A newborn baby girl who was stuffed into a Tesco supermarket bag and dumped on a Bolton country lane may have lain dead for up to 11 days after unwitting passersbys mistakenly assumed her body was ‘rubbish’.
A message saying ‘Please, please bury him Islamic burial please’ was left at the side of Ox Hey Lane, Lostock, with the infant just a few hours after she took her first breath.
But passing walkers and motorists who spotted the bag at the roadside thought it was litter with one witness believing it contained a toy doll, an inquest into her death heard.
The truth emerged when a couple walking their dog picked the bundle up in order to place it in their own litter bin.
The baby was found wrapped in a white shirt alongside a pair of jogging bottoms. Despite an Asian woman being seen sobbing at the scene of the tragedy, neither the baby’s mother nor father have ever come forward despite public pleas.
Police later gave the child the name Alia, which means beautiful.
Today, 20 months since the child’s discovery on March 14 2013, it emerged despite an exhaustive investigation by police to trace her family, the little girl’s identity still remains a mystery – her cause of death is also unknown.
GMP have reviewed 3,000 hours of CCTV, traced discarded bus receipts and even visited 53 people in a 15mile radius who had bought the same Tesco white shirt found with Alia, traced through Clubcard information.
DNA samples taken from the baby were unable to identify her parents as matching samples were not said to be known to police.
NHS Direct, walk-in clinics, colleges and even schools were all asked for assistance as well as investigations into the circulation of shop carrier bags.
The inquest was told that a shopping bag had been spotted by several people in the days before Alia was found, yet people had believed it to have contained rubbish.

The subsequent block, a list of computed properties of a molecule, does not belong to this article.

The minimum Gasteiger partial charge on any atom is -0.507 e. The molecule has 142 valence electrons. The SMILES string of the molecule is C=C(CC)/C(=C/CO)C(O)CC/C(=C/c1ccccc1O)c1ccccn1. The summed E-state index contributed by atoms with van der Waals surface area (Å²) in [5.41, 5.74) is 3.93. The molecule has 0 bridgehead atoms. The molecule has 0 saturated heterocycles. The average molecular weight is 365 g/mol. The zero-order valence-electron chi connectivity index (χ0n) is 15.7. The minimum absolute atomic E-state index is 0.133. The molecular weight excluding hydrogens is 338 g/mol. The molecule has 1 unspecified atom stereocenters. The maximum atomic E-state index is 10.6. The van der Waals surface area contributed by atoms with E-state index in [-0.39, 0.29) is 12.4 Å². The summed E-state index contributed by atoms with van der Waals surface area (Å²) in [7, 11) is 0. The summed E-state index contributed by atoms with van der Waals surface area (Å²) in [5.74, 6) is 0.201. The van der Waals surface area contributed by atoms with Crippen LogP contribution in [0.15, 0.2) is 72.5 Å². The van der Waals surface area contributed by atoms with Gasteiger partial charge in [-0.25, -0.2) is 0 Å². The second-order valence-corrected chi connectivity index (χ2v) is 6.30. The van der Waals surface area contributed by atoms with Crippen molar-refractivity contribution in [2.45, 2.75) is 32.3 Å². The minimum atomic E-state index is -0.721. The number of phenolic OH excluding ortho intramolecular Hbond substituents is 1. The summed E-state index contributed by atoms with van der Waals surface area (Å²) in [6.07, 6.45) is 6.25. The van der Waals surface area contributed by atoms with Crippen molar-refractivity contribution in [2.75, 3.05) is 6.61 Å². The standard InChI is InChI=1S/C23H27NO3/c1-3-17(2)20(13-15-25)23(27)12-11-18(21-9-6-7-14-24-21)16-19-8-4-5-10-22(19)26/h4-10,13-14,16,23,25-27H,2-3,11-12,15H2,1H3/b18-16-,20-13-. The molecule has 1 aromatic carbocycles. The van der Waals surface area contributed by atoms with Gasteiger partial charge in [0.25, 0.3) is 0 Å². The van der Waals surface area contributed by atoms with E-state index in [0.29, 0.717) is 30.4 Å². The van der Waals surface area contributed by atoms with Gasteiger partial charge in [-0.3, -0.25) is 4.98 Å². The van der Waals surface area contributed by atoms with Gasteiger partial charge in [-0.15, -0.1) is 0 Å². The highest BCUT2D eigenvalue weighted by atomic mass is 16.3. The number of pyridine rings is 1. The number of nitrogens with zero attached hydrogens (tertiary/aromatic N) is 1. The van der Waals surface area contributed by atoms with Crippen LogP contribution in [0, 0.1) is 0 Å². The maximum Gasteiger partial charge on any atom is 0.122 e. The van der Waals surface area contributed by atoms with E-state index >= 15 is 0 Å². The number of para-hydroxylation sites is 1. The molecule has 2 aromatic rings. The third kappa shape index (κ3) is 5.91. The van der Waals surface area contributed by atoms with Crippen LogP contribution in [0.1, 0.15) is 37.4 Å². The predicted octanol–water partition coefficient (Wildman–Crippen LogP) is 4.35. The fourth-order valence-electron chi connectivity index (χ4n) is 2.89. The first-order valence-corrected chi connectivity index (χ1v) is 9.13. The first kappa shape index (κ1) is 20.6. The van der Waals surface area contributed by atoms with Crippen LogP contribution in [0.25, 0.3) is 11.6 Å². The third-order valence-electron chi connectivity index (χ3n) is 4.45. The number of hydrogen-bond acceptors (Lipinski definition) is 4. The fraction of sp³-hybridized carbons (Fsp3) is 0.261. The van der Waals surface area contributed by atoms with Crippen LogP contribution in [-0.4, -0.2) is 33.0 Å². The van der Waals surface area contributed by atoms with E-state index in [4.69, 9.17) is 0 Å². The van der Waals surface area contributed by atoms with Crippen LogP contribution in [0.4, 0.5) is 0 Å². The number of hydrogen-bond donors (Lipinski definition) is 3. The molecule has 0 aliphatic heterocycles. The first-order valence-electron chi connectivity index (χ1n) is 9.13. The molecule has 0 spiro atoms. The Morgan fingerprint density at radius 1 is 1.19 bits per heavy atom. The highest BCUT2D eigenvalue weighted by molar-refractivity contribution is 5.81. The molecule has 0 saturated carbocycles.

One couple, who were walking their dog, made the grim discovery after picking it up in order to place it in their own bin.
At the hearing coroner Mr Alan Walsh recorded an open verdict. He said: “It saddens me a great deal that baby Alia lived for a matter of hours, maybe only two hours. She had an extremely short life.
“It’s appropriate that the police called her Alia, which means beautiful, sadly her beautiful short life came to a rapid end. I have to accept that very sadly the deceased could not be identified.
“It is likely that the bag had been put in its position sometime between March 3-10 2013.
“’It saddens me she wasn’t able to blossom into a beautiful young lady. It is extremely sad she should have died in these circumstances without any medical help or medical attention.
“I’m disappointed that the parents of the child did not come forward. It saddens me she would not have had the benefits of parents to lay her to rest in the appropriate way.
“I accept the police inquiries have been exhausted but the file will remain open, if any information comes forward the police will investigate.